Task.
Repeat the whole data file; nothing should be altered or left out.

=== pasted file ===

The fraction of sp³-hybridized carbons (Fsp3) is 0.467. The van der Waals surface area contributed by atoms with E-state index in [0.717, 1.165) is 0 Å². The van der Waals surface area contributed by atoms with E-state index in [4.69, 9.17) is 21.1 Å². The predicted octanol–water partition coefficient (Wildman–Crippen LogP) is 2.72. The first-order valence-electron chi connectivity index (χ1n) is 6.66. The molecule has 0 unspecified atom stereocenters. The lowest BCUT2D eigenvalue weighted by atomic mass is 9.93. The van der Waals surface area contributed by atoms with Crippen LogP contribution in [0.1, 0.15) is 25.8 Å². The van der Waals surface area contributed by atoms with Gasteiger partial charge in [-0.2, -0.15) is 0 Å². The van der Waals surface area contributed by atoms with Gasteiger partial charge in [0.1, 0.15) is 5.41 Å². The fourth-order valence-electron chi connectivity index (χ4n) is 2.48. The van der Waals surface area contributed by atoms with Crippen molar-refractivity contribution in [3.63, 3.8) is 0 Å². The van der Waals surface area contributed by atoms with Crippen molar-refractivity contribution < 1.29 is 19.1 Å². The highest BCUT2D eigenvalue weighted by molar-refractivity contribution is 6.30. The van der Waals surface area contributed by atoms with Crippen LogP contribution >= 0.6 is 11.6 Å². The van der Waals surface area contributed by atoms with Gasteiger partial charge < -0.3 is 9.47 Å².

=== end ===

The fraction of sp³-hybridized carbons (Fsp3) is 0.467. The van der Waals surface area contributed by atoms with E-state index in [0.717, 1.165) is 0 Å². The van der Waals surface area contributed by atoms with E-state index in [4.69, 9.17) is 21.1 Å². The predicted octanol–water partition coefficient (Wildman–Crippen LogP) is 2.72. The first-order valence-electron chi connectivity index (χ1n) is 6.66. The molecule has 0 unspecified atom stereocenters. The lowest BCUT2D eigenvalue weighted by atomic mass is 9.93. The van der Waals surface area contributed by atoms with Crippen LogP contribution in [0.1, 0.15) is 25.8 Å². The van der Waals surface area contributed by atoms with Gasteiger partial charge in [-0.2, -0.15) is 0 Å². The van der Waals surface area contributed by atoms with Gasteiger partial charge in [0.1, 0.15) is 5.41 Å². The fourth-order valence-electron chi connectivity index (χ4n) is 2.48. The van der Waals surface area contributed by atoms with Crippen molar-refractivity contribution in [3.63, 3.8) is 0 Å². The van der Waals surface area contributed by atoms with Crippen molar-refractivity contribution < 1.29 is 19.1 Å². The highest BCUT2D eigenvalue weighted by molar-refractivity contribution is 6.30. The van der Waals surface area contributed by atoms with Crippen LogP contribution >= 0.6 is 11.6 Å². The van der Waals surface area contributed by atoms with Gasteiger partial charge < -0.3 is 9.47 Å².